The U.S. Fish and Wildlife Service (Service) announced a proposal to remove gray wolves in the Western Great Lakes area – which includes Minnesota, Michigan and Wisconsin – from the Federal List of Endangered and Threatened Wildlife because wolves have recovered in this area and no longer require the protection of the Endangered Species Act (ESA).

Wolves in the Western Great Lakes area have exceeded recovery goals and continue to thrive. Wolf numbers total more than 4,000 animals in the three core recovery states. Minnesota’s population is estimated at 2,922 wolves; there are an estimated 557 wolves in Michigan’s Upper Peninsula and another 690 in Wisconsin. Each state has developed a plan to manage wolves once federal protection is no longer needed.

“Wolves in the Western Great Lakes have achieved recovery,” said Fish and Wildlife Service Acting Director Rowan Gould. “We are taking this step because wolf populations have met recovery goals and no longer need the protection of the Endangered Species Act. We are asking the public to review this proposal and provide us with any additional information that can help inform our final decision.”

The proposal identifies the Western Great Lakes Distinct Population Segment (DPS) of wolves, which includes a core area of Minnesota, Michigan, and Wisconsin, as well as parts of adjacent states that are within the range of wolves dispersing from the core recovery area. After reviewing the latest available scientific and taxonomic information, the Service now recognizes the presence of two species of wolves in the Western Great Lakes: the gray wolf (Canis lupus), the wolf species currently listed under the ESA, and the eastern wolf (Canis lycaon), with a historical range that includes portions of eastern Canada and the northeastern United States. Recent wolf genetic studies indicate that what was formerly thought to be a subspecies of gray wolf (Canis lupus lycaon) is actually a distinct species (Canis lycaon). To establish the status of this newly recognized species, the Service is initiating a review of C.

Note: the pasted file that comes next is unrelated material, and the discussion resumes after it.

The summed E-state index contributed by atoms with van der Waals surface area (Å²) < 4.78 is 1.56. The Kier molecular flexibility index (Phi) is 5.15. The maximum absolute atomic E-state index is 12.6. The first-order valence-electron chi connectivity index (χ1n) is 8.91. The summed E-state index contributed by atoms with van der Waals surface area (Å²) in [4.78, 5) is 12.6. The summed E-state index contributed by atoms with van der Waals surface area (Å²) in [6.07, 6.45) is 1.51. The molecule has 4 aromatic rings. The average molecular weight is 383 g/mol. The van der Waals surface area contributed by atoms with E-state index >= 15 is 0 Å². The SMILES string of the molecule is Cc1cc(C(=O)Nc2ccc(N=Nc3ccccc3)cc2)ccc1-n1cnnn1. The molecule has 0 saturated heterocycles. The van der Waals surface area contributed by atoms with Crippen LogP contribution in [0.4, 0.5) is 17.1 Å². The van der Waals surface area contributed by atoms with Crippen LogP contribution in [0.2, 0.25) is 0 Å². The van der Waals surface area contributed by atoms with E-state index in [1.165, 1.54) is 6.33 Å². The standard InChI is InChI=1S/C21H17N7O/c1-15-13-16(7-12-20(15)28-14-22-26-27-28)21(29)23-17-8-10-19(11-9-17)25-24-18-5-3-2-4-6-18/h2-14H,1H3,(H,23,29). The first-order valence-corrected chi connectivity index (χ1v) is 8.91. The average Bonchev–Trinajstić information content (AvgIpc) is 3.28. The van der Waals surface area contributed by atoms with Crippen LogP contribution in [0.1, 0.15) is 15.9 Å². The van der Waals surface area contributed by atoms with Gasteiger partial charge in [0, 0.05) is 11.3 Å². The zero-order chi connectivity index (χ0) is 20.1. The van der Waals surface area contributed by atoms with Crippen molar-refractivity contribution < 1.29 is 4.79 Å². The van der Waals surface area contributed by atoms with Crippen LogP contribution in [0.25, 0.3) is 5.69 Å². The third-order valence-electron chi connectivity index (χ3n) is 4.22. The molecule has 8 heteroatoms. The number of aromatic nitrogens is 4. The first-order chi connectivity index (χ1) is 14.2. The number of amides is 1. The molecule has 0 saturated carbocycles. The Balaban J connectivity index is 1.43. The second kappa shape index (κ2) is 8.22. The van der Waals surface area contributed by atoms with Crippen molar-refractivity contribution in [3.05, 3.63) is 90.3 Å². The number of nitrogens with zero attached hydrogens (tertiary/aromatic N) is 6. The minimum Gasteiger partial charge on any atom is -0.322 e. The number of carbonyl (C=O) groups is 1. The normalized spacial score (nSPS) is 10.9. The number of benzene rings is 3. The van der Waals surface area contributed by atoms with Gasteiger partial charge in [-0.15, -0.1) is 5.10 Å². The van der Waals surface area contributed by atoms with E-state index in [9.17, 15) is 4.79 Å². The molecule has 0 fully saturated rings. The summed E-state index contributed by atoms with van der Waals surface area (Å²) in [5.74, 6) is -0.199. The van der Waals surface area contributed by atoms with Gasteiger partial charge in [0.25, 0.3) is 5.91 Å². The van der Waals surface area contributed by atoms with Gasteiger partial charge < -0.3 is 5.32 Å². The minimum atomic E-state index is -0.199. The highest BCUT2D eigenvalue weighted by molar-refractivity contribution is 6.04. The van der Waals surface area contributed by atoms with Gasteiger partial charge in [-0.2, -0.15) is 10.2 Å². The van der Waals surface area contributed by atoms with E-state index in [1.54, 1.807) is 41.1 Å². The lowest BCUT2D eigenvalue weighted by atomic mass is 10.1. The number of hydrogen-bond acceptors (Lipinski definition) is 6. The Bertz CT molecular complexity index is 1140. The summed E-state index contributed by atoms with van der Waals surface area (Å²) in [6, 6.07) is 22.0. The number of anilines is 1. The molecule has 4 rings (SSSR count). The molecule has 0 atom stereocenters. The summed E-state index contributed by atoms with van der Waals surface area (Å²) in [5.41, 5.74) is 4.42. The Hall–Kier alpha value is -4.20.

lycaon throughout its range in the United States and Canada.

The Service is seeking information from governmental agencies, Native American tribes, scientific community, industry and any other interested parties on threats, population size and trends, and other data that could affect the long-term survival of the Western Great Lakes DPS of the gray wolf. The Service is also seeking information on the status of the eastern wolf (Canis lycaon) throughout its range in the United States and Canada.

Written comments may be submitted by one of the following methods:

Federal eRulemaking Portal: Follow the instructions for submitting comments to Docket No. [FWS-R3-ES-2011-0029].

U.S. mail or hand-delivery: Public Comments Processing, Attn:

Docket No. [FWS-R3-ES-2011-0029]; Division of Policy and Directives Management; U.S. Fish and Wildlife Service; 4401 N. Fairfax Drive, MS 2042-PDM; Arlington, VA 22203.

The proposed rule was delivered to the Federal Register today and is expected to publish within the next two weeks. Comments must be received within 60 days from publication in the Federal Register. The Service will post all comments on This generally means the agency will post any personal information provided through the process.

The Service is not able to accept email or faxes.

Following the close of the comment period, the Service will consider all new information and other data and make a final decision on the proposal to delist the Western Great Lakes DPS of wolves. In the meantime, gray wolves in the Western Great Lakes area will remain classified as endangered, except in Minnesota where they will remain threatened.

More information on the recovery of gray wolves in the Western Great Lakes can be found at

The ESA provides a critical safety net for America’s native fish, wildlife and plants. We are working to actively engage conservation partners and the public in the search for improved and innovative ways to conserve and recover imperiled species. To learn more about the Endangered Species Program, visit